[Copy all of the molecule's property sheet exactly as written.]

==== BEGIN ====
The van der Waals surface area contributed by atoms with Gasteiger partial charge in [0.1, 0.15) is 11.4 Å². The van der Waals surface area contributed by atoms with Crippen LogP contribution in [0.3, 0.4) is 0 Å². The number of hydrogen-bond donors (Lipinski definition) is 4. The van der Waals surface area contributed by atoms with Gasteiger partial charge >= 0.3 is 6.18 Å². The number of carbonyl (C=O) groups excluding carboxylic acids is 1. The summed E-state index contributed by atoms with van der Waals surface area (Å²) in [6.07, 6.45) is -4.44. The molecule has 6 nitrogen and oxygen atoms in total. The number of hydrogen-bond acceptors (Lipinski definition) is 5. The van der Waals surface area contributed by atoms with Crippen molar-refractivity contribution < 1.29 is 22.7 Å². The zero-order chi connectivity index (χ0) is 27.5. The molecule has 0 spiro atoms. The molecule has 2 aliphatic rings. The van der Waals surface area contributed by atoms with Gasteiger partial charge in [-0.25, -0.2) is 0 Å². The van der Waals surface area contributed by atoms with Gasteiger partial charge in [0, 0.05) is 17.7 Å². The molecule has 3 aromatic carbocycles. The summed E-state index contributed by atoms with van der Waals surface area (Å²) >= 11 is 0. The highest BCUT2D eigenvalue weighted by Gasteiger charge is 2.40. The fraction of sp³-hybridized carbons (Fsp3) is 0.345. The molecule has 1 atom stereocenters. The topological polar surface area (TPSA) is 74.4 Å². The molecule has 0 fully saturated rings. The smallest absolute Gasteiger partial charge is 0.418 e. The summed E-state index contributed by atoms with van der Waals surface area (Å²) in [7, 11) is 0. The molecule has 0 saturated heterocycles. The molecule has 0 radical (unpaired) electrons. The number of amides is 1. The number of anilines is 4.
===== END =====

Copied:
The van der Waals surface area contributed by atoms with Gasteiger partial charge in [0.1, 0.15) is 11.4 Å². The van der Waals surface area contributed by atoms with Crippen LogP contribution in [0.3, 0.4) is 0 Å². The number of hydrogen-bond donors (Lipinski definition) is 4. The van der Waals surface area contributed by atoms with Gasteiger partial charge >= 0.3 is 6.18 Å². The number of carbonyl (C=O) groups excluding carboxylic acids is 1. The summed E-state index contributed by atoms with van der Waals surface area (Å²) in [6.07, 6.45) is -4.44. The molecule has 6 nitrogen and oxygen atoms in total. The number of hydrogen-bond acceptors (Lipinski definition) is 5. The van der Waals surface area contributed by atoms with Crippen molar-refractivity contribution < 1.29 is 22.7 Å². The zero-order chi connectivity index (χ0) is 27.5. The molecule has 0 spiro atoms. The molecule has 2 aliphatic rings. The van der Waals surface area contributed by atoms with Gasteiger partial charge in [-0.25, -0.2) is 0 Å². The van der Waals surface area contributed by atoms with Gasteiger partial charge in [0, 0.05) is 17.7 Å². The molecule has 3 aromatic carbocycles. The summed E-state index contributed by atoms with van der Waals surface area (Å²) >= 11 is 0. The highest BCUT2D eigenvalue weighted by Gasteiger charge is 2.40. The fraction of sp³-hybridized carbons (Fsp3) is 0.345. The molecule has 1 atom stereocenters. The topological polar surface area (TPSA) is 74.4 Å². The molecule has 0 fully saturated rings. The smallest absolute Gasteiger partial charge is 0.418 e. The summed E-state index contributed by atoms with van der Waals surface area (Å²) in [7, 11) is 0. The molecule has 0 saturated heterocycles. The molecule has 0 radical (unpaired) electrons. The number of amides is 1. The number of anilines is 4.